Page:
This was actually the first great commercial of the games for me.  It aired the night before the Opening Ceremony, and I would have never thought such a phenomenal commercial could come from Walmart.  I guess that’s what expected, though, when a new agency is added to the company’s roster.  Many times in advertising (and in art), simplicity is the best method of effectively communicating a message.  Here we see an unglamorous, naturalistic depiction of American industrial life, the same life that Walmart vows to restore over the next year by buying billions of dollars worth of American products¹.  The simple imagery of the people working in the factory, combined with the artistic elements of the music and cinematography, create a captivating, optimistic image of the American industrial spirit coming back in full force.

And now, for the ad that is possibly my favorite (and I’ll explain why):

Cadillac, “Work Hard”, Rogue, Detroit


There’s been a lot of controversy on YouTube and elsewhere about this commercial.  Some people criticize the guy for being too pro-America.  Others say he’s overtly materialistic.  Others think he’s nuts.  I personally believe he’s all of these things, but I’ll be darned if this commercial wasn’t one of the most effective pieces of advertising I’ve seen in years.  Instead of the traditional route of showing the “luxurious” aspects of a luxury vehicle, Cadillac focused on one possible target consumer – the wealthy person who is incredibly (and perhaps even obnoxiously) proud of the fact that he obtained wealth through hard work and persistence.  As an American brand, Cadillac prides itself in the values of this nation, which include those two I just mentioned, and this message does come across, mostly in the last few lines.  I’m afraid, however, that it comes across rather backhandedly, overshadowed by our hero’s overconfidence and somewhat chauvenistic attitude, which is accentuated by the quirky Aaron Sorkin-esque dialogue.

I will say this, though.  He’s made me want to buy a Cadillac ELR as soon as it’s in the charts for me.  I mean, he does look great in the suit, he has a nice house, and he seems passionate about his lifestyle.  It’s enough to grab your attention, at least.  N’est-ce pas?  (Wink.)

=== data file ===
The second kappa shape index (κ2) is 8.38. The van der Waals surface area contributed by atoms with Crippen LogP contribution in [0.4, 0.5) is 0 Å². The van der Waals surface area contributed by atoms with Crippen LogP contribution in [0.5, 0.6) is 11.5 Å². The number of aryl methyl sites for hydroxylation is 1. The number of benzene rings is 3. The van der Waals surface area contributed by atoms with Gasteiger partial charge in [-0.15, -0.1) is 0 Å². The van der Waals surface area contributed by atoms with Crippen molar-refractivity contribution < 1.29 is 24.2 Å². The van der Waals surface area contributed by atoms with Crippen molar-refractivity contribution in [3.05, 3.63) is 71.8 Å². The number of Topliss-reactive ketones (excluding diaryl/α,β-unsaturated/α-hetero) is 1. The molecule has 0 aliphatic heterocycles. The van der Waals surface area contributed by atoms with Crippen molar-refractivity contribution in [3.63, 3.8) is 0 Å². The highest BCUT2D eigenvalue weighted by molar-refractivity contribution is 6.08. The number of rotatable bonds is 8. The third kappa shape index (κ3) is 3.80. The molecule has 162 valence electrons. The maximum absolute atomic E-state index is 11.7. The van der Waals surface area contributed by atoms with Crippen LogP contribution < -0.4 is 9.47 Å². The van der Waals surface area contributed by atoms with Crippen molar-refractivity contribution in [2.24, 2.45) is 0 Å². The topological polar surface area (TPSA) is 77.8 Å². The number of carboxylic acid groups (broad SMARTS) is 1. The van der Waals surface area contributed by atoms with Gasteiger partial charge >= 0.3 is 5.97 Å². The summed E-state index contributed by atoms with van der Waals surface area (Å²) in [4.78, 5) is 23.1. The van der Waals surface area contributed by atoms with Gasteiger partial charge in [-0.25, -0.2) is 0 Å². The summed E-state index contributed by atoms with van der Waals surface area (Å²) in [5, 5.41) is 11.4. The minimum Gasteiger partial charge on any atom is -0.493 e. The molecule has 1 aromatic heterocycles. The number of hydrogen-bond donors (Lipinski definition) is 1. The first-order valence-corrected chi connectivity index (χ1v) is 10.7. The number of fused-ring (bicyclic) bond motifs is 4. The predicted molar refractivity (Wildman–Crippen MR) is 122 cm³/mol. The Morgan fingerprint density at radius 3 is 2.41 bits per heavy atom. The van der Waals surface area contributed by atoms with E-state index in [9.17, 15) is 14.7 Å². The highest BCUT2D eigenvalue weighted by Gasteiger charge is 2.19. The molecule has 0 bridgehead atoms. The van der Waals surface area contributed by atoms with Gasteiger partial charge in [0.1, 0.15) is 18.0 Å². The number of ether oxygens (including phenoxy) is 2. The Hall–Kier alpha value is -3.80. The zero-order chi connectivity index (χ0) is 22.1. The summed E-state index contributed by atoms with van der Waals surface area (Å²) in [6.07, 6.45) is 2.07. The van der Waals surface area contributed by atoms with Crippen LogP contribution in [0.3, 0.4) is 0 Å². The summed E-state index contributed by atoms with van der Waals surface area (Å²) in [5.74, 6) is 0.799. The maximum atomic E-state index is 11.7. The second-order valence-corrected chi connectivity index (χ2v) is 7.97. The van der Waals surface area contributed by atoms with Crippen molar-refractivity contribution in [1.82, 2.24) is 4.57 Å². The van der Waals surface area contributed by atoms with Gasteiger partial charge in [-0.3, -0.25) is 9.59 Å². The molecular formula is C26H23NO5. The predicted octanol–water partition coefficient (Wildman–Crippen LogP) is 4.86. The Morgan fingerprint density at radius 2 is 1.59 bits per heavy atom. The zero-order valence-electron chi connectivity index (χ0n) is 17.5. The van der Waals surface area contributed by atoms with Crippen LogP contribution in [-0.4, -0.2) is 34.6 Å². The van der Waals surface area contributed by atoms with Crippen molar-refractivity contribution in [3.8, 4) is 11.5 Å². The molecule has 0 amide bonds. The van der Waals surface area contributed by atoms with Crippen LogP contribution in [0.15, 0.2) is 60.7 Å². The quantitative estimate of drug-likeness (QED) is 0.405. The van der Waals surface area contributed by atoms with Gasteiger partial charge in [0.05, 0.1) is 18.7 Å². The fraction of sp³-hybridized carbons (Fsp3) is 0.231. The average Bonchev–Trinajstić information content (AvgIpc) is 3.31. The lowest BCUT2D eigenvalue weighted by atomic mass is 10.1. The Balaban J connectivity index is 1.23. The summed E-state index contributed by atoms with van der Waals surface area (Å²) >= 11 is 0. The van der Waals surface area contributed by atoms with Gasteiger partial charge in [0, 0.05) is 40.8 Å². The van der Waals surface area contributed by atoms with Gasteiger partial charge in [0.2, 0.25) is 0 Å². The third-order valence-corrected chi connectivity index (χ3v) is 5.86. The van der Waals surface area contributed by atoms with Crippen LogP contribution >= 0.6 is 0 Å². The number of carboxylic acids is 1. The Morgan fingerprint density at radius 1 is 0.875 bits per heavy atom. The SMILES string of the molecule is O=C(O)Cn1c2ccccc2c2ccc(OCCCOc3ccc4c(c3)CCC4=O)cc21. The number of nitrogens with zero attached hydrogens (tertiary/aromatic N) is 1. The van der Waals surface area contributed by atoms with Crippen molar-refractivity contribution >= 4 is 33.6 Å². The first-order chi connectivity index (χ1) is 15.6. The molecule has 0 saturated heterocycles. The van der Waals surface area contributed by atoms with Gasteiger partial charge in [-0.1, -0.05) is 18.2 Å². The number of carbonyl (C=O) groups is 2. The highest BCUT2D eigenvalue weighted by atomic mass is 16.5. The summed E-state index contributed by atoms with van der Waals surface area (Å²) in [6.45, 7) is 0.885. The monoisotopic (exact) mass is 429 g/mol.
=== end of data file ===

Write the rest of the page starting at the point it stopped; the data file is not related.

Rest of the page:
And there you have it, my favorite ads of the 2014 Winter Olympics.  I look forward to the commercials just as much as the actual games, and I’m glad you stopped by so I could share my thoughts with you.  As always, I’d love to hear your thoughts.  If you watched the Olympics, what were your favorite ads?  What were your opinions of the ads above?  What did you think about the Cadillac guy?  To continue the conversation or suggest a new topic, find me on Twitter at @HeyNickNappo.  Take care!

¹McMains, A.  (2014, February 7).  Saatchi Breaks First Work for Walmart on the Olympics.  Adweek.  Retrieved from http://www.adweek.com/news/advertising-branding/saatchi-breaks-1st-work-walmart-olympics-155561.


2 thoughts on “2014 Winter Olympics Ad Special, or, the First Nick Nappo Ads Olympiad

  1. Nick – great post. I have to say that I watched some of the Olympics and missed half of the one’s you wrote about.

    What did you think about Proctor & Gamble’s “Thank You, Mom/Pick Them Back Up” campaign: http://www.youtube.com/watch?v=57e4t-fhXDs
    I love it! And I love their tagline at the end, “Proud Sponsor of Mom’s”.

    • Hi, Kristen! I really enjoyed that campaign. That’s a continuation of the work they did for the Olympics two years ago. It’s funny, for my Principles of IMC class in the fall, we did a forum post about that campaign where we discussed its marketing aspects and the relevance it had to the tone of the overall games. I think the “Thank You, Mom” campaign is not only effective in targeting specific audiences, but it tugs at the heartstrings, which in my book makes for great advertising.